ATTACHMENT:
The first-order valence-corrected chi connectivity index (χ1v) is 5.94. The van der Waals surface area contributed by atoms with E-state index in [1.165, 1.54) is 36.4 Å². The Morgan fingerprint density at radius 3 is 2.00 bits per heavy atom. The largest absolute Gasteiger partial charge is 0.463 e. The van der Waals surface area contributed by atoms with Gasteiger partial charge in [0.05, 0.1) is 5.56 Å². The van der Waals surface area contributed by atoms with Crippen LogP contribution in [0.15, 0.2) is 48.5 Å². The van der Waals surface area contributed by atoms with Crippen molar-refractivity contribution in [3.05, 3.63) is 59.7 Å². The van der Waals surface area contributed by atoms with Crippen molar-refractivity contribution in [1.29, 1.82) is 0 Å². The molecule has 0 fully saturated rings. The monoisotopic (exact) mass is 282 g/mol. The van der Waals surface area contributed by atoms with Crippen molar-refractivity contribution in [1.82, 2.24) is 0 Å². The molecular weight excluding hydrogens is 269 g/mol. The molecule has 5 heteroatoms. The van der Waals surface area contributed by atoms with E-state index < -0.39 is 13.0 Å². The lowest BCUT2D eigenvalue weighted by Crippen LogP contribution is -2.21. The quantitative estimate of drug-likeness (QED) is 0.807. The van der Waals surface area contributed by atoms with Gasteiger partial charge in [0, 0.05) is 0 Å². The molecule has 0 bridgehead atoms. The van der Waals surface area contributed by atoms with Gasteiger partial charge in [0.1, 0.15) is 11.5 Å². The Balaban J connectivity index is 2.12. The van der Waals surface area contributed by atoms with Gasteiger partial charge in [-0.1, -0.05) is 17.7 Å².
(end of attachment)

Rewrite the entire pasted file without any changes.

The first-order valence-corrected chi connectivity index (χ1v) is 5.94. The van der Waals surface area contributed by atoms with E-state index in [1.165, 1.54) is 36.4 Å². The Morgan fingerprint density at radius 3 is 2.00 bits per heavy atom. The largest absolute Gasteiger partial charge is 0.463 e. The van der Waals surface area contributed by atoms with Gasteiger partial charge in [0.05, 0.1) is 5.56 Å². The van der Waals surface area contributed by atoms with Crippen LogP contribution in [0.15, 0.2) is 48.5 Å². The van der Waals surface area contributed by atoms with Crippen molar-refractivity contribution in [3.05, 3.63) is 59.7 Å². The van der Waals surface area contributed by atoms with Crippen molar-refractivity contribution in [1.29, 1.82) is 0 Å². The molecule has 0 fully saturated rings. The monoisotopic (exact) mass is 282 g/mol. The van der Waals surface area contributed by atoms with Crippen molar-refractivity contribution in [1.82, 2.24) is 0 Å². The molecular weight excluding hydrogens is 269 g/mol. The molecule has 5 heteroatoms. The van der Waals surface area contributed by atoms with E-state index < -0.39 is 13.0 Å². The lowest BCUT2D eigenvalue weighted by Crippen LogP contribution is -2.21. The quantitative estimate of drug-likeness (QED) is 0.807. The van der Waals surface area contributed by atoms with Gasteiger partial charge in [0, 0.05) is 0 Å². The molecule has 0 bridgehead atoms. The van der Waals surface area contributed by atoms with Gasteiger partial charge in [0.1, 0.15) is 11.5 Å². The Balaban J connectivity index is 2.12. The van der Waals surface area contributed by atoms with Gasteiger partial charge in [-0.1, -0.05) is 17.7 Å².